Home»Opinion»Rebuttal: political correctness doesn’t infringe on people’s right to free speech

Rebuttal: political correctness doesn’t infringe on people’s right to free speech

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    Politically correct (PC) is a pejorative term. It is used negatively throughout conservative news media to demonstrate the “oppressive” nature of the far-left. In fact, Matthew Noyes, the president of SUNY Albany’s Turning Point USA chapter states, “It’s a threat to free speech and freedom and must be fought. For Turning Point USA, “freedom” is their calling card. This is why I found it so intriguing that their president does not know what free speech actually is.      

    Free speech is being able to say what you want when you want, as long as it does not cause clear and present danger. Turning Point USA has every right to say what they wish, PC or not, courtesy of our First Amendment Rights. This is why our police officers protect KKK members and neo-Nazis at public rallies. Someone may correct you, but you can still say what you want. That is free speech.

    If anything, attempting to stop political correctness as the norm is the opposite of freedom. Being PC prevents the marginalization of minority groups and individuals. Being PC also prevents minority individuals from being homogenized into the majority. Being anti-PC is the very definition of ethnocentrism, something that America cannot allow to continue. Every publicly educated child should have been told that America is a melting pot of different races, cultures, gender identities, sexual orientations, religions and values. Being PC allows those variations to blend together, while still acknowledging them for what they are. Forcing an individual to adhere to your norms simply because you are too lazy to learn word differences is dangerous and anti-freedom.

    In Matthew Noyes’s article, he states that PC culture shuts down free speech and is exemplified by the numerous riots that have occurred when a conservative figure comes to speak on a college campus. His logic fails to recognize that being PC has nothing to do with the riots on college campuses and is a separate issue all together. Rioting occurs because individuals do not want to listen to conservative talking heads. I can understand not wanting to listen to conservative logic, but the key to defeating legislative gridlock is through compromise. Compromise must include listening to the opposite side of the political spectrum. Violence is not okay, and the inability to communicate with political adversaries is counterintuitive, but it has nothing to do with being politically correct.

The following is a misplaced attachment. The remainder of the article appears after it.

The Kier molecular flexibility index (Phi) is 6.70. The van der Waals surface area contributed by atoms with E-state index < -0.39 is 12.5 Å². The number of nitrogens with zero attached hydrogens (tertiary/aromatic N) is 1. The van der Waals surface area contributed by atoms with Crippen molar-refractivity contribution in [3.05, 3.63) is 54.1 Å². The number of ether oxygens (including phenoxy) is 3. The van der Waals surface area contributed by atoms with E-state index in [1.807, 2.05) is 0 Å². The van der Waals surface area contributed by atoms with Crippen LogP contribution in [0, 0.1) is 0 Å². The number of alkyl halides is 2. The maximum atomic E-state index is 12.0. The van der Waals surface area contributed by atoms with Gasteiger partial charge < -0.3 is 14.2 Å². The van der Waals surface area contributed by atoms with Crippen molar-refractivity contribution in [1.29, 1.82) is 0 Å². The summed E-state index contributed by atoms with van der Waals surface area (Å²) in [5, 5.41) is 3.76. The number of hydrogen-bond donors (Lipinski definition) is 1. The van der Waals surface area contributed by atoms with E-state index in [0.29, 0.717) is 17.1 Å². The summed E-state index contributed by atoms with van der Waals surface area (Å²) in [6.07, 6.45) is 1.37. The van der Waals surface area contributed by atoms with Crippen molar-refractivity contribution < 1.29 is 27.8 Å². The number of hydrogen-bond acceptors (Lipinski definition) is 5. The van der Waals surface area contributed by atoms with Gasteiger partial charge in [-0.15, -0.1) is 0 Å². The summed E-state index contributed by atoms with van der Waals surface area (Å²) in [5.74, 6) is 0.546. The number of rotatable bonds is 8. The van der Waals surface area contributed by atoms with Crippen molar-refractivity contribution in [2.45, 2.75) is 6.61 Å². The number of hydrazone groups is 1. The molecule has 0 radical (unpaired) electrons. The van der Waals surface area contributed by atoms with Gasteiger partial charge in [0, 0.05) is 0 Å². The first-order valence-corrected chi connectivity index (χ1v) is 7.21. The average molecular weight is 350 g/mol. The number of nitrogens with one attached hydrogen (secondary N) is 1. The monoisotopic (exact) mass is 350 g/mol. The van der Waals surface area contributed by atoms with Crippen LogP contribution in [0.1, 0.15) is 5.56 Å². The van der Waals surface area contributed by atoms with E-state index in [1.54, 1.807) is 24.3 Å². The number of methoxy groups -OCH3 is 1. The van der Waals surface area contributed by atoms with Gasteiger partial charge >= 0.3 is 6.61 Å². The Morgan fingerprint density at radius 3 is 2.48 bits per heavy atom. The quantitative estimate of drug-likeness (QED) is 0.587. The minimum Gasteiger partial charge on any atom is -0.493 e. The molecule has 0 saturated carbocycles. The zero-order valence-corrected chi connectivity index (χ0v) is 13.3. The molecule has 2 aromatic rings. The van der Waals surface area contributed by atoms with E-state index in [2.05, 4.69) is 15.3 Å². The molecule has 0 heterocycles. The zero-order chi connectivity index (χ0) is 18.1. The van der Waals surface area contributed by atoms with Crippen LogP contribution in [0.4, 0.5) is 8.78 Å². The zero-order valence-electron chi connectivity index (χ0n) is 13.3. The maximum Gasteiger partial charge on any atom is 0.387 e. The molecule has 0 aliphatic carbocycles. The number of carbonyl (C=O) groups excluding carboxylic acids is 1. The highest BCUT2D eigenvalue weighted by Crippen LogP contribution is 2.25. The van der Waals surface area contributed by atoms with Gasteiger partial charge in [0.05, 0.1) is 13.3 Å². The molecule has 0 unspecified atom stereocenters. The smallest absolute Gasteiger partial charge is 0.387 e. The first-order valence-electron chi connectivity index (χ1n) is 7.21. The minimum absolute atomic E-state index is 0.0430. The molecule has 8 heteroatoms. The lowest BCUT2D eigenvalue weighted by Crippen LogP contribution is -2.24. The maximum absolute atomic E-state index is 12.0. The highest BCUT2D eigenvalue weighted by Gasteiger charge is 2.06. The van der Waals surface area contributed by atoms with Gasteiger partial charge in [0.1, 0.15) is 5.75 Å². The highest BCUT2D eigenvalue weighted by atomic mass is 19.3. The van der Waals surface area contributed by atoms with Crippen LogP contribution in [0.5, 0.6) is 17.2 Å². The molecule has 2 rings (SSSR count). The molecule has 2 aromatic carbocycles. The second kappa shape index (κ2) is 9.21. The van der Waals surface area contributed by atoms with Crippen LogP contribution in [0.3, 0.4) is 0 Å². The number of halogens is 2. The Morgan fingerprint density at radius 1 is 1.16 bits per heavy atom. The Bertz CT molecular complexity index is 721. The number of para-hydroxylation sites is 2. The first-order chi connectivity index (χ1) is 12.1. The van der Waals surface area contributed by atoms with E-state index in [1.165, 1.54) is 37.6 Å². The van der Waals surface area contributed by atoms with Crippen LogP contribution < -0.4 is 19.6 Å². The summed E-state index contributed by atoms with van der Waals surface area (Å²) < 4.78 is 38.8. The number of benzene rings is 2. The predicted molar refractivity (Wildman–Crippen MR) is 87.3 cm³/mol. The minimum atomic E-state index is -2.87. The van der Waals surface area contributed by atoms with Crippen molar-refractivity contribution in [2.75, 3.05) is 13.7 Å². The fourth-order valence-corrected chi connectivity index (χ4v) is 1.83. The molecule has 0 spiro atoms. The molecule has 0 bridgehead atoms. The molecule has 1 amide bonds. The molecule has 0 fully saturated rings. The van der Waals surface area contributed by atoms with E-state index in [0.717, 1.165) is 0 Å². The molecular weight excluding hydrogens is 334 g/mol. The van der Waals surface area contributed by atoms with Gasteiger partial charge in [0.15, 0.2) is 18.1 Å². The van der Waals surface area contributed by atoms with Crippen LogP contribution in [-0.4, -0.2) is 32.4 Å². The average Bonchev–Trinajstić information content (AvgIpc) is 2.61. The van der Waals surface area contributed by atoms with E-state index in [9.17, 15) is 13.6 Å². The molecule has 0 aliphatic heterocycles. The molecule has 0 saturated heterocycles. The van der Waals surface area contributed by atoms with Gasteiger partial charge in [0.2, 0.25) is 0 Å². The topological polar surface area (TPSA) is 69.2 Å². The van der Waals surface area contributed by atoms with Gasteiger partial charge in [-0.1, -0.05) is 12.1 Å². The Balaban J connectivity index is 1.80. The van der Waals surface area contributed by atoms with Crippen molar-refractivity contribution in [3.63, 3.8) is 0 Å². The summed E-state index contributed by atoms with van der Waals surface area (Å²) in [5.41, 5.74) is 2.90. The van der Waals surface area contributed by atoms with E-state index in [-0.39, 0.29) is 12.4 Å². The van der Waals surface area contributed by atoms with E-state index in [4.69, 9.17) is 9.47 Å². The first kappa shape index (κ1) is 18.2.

Political correctness is something that should be celebrated. As American citizens we should want to adhere to the correct way to describe a person, regardless of what group they fall into. The PC mindset does not come without challenges, as most people make mistakes regarding pronouns. Personally, I am guilty of using the term “guys” to describe all people, and it is something that I am working on. Someone who uses the term, “man up” in an opinion piece is ignorant of the situation all together. So please, don’t be lazy. Learn from your mistakes. Being politically correct is synonymous to being correct, and the rhetoric of the ignorant should not convince anyone otherwise.

 

5 Comments

  1. Ra
    September 19, 2018 at 10:49 am — Reply

    I personally think this article would have been stronger if you kept two points more clear: first, being politically correct “prevents the marginalization of minority groups and individuals”, which could be strongly argued as a way forward to new, inclusive social norms of speech and second, “the key to defeating legislative gridlock is through compromise. Compromise must include listening to the opposite side of the political spectrum”, indicating a willingness to reach across the aisle to those who believe differently from you in order to forge the best path forward.

    Sadly, I feel you actually undermined both points in your article.

    I typically agree with more right-leaning figures when it comes to free speech culture. I don’t think anyone should actually get offended or demand apologies if I say “hey guys” to a group of individuals because these individuals should understand that the colloquial interpretation of “guys” is gender neutral, even if the formal definition of “guys” is not. In the world of microaggression theory, however, it’s not my place to say if I’ve just committed a microaggression. Indeed, no objective third party can comment either. Only the aggrieved individual can be judge, jury, and executioner in a microaggression case. It’s this mindset that I’m worried about, and the lurch to the left that I’m wary of. For instance, in Dr. Sue’s paper regarding microaggressions I’m pretty confident that referring to America as a “melting pot” is a microaggression, so I would caution against using that phrase in the future if your goal is to be politically correct.